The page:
According to the DSM 5, mineral deficiencies are occasionally associated with pica; however, biological abnormalities are rarely found in individuals with pica. People practicing forms of pica, such as geophagy, pagophagy and amylophagy, are more likely anemic, have low hemoglobin concentration in their blood, lower levels of red blood cells (hematocrit), or have lower plasma zinc levels. Specifically, practicing geophagy is more likely to be associated with anemia or low hemoglobin. Practicing pagophagy and amylophagy were more highly associated with anemia. Additionally, being a child or pregnant woman practicing pica was associated with higher chance of being anemic or having low hemoglobin relative to the general population. More recently, cases of pica have been tied to the obsessive–compulsive spectrum, and there is a move to consider OCD in the cause of pica. However, pica is currently recognized as a mental disorder by the widely used Diagnostic and Statistical Manual of Mental Disorders (DSM-IV). Sensory, physiological, cultural and psychosocial perspectives have also been used by some to explain the causation of pica. It has been proposed that mental-health conditions, such as obsessive-compulsive disorder (OCD) and schizophrenia, can sometimes cause pica.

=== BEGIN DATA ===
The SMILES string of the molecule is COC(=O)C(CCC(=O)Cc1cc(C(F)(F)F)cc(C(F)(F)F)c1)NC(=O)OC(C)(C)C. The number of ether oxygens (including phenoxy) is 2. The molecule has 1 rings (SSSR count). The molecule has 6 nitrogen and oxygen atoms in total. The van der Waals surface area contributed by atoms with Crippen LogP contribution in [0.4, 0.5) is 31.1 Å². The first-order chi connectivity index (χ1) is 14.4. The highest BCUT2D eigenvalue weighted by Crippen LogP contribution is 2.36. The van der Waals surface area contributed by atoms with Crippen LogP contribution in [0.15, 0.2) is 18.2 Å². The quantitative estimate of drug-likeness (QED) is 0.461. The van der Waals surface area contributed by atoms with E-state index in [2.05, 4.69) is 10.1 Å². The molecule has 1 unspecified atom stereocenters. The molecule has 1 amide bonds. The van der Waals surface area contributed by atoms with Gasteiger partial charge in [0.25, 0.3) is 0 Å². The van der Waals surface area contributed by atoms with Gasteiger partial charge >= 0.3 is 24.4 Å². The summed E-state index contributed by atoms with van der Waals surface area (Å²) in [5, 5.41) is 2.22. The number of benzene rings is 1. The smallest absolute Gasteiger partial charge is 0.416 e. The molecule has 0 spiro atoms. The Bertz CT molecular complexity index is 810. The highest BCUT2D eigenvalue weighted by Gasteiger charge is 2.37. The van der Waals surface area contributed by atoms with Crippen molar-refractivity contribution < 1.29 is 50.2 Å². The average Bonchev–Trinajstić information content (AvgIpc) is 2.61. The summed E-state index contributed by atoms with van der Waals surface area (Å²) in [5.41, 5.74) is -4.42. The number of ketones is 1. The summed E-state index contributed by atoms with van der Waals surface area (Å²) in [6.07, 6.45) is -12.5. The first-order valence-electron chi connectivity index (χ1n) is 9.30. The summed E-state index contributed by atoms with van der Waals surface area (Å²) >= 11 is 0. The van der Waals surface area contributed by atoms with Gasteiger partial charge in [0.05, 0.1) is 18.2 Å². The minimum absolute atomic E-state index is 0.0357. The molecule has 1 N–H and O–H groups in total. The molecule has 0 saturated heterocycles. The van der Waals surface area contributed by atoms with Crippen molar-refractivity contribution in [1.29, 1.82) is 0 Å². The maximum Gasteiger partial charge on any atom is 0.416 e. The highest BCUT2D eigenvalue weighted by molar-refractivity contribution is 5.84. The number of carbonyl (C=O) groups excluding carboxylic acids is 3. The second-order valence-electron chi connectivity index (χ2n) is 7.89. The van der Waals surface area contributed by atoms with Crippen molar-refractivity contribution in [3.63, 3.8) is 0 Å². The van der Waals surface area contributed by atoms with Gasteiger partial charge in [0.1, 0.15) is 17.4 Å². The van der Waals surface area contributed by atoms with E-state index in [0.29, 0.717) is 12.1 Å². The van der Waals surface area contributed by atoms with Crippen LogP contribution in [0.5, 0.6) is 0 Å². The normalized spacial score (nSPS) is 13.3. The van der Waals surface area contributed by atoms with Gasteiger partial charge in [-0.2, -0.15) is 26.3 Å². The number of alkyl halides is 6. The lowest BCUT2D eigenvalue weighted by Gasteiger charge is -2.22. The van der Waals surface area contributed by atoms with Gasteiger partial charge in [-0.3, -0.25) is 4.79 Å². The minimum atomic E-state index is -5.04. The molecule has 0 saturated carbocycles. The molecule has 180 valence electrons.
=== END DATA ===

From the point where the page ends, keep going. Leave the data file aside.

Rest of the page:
However, pica can also be a cultural practice not associated with a deficiency or disorder. Ingestion of kaolin (white clay) among African-American women in the US state of Georgia shows the practice there to be a DSM-IV "culture-bound syndrome" and "not selectively associated with other psychopathology". Similar kaolin ingestion is also widespread in parts of Africa. Such practices may stem from health benefits such as the ability of clay to absorb plant toxins and protect against toxic alkaloids and tannic acids.
There is no single test that confirms pica. However, because pica can occur in people who have lower than normal nutrient levels and poor nutrition (malnutrition), the health care provider should test blood levels of iron and zinc. Hemoglobin can also be checked to test for anemia. Lead levels should always be checked in children who may have eaten paint or objects covered in lead-paint dust. The health care provider should test for infection if the person has been eating contaminated soil or animal waste.
The Diagnostic and Statistical Manual of Mental Disorders, 5th edition, posits four criteria that must be met for a person to be diagnosed with pica:
- Person must have been eating non-nutritive non-foods for at least one month.
- This eating must be considered abnormal for the person's stage of development.
- Eating these substances cannot be associated with a cultural practice that is considered normal in the social context of the individual.
- For people who currently have a medical condition (e.g.: pregnancy) or a mental disorder (e.g.: autism spectrum disorder) the action of eating non-nutritive non-foods should only be considered pica if it is dangerous and requires extra medical investigation or treatment on top of what they are already receiving for their pre-existing condition.
In individuals with autism, schizophrenia, and certain physical disorders (such as Kleine-Levin syndrome), nonnutritive substances may be eaten. In such instances, pica should not be noted as an additional diagnosis.